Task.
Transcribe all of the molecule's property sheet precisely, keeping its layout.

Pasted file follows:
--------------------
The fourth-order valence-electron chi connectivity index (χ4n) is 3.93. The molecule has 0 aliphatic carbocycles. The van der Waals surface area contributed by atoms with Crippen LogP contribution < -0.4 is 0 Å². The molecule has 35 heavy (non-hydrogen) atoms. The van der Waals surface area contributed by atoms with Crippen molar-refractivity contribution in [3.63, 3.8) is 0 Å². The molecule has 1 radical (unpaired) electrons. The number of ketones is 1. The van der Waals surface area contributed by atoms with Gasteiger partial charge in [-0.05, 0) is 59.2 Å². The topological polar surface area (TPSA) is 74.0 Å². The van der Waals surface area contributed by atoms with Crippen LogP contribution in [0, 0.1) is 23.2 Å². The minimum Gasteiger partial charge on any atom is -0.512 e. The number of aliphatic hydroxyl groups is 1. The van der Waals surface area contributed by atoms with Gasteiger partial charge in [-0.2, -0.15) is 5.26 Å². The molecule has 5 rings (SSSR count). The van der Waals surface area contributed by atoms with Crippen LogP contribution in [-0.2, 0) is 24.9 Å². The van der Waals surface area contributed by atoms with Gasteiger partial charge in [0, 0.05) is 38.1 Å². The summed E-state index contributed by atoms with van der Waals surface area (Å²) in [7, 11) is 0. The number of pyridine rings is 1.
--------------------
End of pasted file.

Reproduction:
The fourth-order valence-electron chi connectivity index (χ4n) is 3.93. The molecule has 0 aliphatic carbocycles. The van der Waals surface area contributed by atoms with Crippen LogP contribution < -0.4 is 0 Å². The molecule has 35 heavy (non-hydrogen) atoms. The van der Waals surface area contributed by atoms with Crippen molar-refractivity contribution in [3.63, 3.8) is 0 Å². The molecule has 1 radical (unpaired) electrons. The number of ketones is 1. The van der Waals surface area contributed by atoms with Gasteiger partial charge in [-0.05, 0) is 59.2 Å². The topological polar surface area (TPSA) is 74.0 Å². The van der Waals surface area contributed by atoms with Crippen LogP contribution in [0, 0.1) is 23.2 Å². The minimum Gasteiger partial charge on any atom is -0.512 e. The number of aliphatic hydroxyl groups is 1. The van der Waals surface area contributed by atoms with Gasteiger partial charge in [-0.2, -0.15) is 5.26 Å². The molecule has 5 rings (SSSR count). The van der Waals surface area contributed by atoms with Crippen LogP contribution in [-0.2, 0) is 24.9 Å². The van der Waals surface area contributed by atoms with Gasteiger partial charge in [0, 0.05) is 38.1 Å². The summed E-state index contributed by atoms with van der Waals surface area (Å²) in [7, 11) is 0. The number of pyridine rings is 1.